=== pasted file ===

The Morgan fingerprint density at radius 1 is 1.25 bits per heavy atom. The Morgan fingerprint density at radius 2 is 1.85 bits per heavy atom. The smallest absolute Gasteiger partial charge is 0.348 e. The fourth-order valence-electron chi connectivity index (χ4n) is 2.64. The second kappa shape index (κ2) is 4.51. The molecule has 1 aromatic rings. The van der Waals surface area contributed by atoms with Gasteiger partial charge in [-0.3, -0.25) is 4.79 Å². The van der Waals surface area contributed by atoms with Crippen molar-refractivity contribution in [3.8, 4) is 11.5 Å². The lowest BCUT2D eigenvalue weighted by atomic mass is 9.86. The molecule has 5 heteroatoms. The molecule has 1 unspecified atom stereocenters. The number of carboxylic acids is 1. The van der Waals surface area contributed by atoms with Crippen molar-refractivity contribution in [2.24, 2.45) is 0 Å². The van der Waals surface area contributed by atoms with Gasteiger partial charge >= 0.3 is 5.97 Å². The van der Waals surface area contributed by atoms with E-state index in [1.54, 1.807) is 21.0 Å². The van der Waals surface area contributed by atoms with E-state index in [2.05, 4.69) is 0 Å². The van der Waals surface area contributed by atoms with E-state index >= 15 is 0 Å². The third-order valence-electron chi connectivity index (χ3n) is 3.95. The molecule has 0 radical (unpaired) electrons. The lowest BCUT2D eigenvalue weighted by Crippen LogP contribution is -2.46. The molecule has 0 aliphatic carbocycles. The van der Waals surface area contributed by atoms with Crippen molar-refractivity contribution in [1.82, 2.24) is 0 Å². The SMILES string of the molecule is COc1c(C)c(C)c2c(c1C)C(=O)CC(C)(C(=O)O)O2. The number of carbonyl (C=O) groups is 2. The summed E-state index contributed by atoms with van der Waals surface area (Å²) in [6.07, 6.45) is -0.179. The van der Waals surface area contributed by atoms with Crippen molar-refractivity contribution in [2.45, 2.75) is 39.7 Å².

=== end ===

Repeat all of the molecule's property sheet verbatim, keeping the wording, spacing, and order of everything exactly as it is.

The Morgan fingerprint density at radius 1 is 1.25 bits per heavy atom. The Morgan fingerprint density at radius 2 is 1.85 bits per heavy atom. The smallest absolute Gasteiger partial charge is 0.348 e. The fourth-order valence-electron chi connectivity index (χ4n) is 2.64. The second kappa shape index (κ2) is 4.51. The molecule has 1 aromatic rings. The van der Waals surface area contributed by atoms with Gasteiger partial charge in [-0.3, -0.25) is 4.79 Å². The van der Waals surface area contributed by atoms with Crippen molar-refractivity contribution in [3.8, 4) is 11.5 Å². The lowest BCUT2D eigenvalue weighted by atomic mass is 9.86. The molecule has 5 heteroatoms. The molecule has 1 unspecified atom stereocenters. The number of carboxylic acids is 1. The van der Waals surface area contributed by atoms with Crippen molar-refractivity contribution in [2.24, 2.45) is 0 Å². The van der Waals surface area contributed by atoms with Gasteiger partial charge >= 0.3 is 5.97 Å². The van der Waals surface area contributed by atoms with E-state index in [1.54, 1.807) is 21.0 Å². The van der Waals surface area contributed by atoms with E-state index in [2.05, 4.69) is 0 Å². The van der Waals surface area contributed by atoms with E-state index >= 15 is 0 Å². The third-order valence-electron chi connectivity index (χ3n) is 3.95. The molecule has 0 radical (unpaired) electrons. The lowest BCUT2D eigenvalue weighted by Crippen LogP contribution is -2.46. The molecule has 0 aliphatic carbocycles. The van der Waals surface area contributed by atoms with Crippen molar-refractivity contribution in [1.82, 2.24) is 0 Å². The SMILES string of the molecule is COc1c(C)c(C)c2c(c1C)C(=O)CC(C)(C(=O)O)O2. The number of carbonyl (C=O) groups is 2. The summed E-state index contributed by atoms with van der Waals surface area (Å²) in [6.07, 6.45) is -0.179. The van der Waals surface area contributed by atoms with Crippen molar-refractivity contribution in [2.45, 2.75) is 39.7 Å².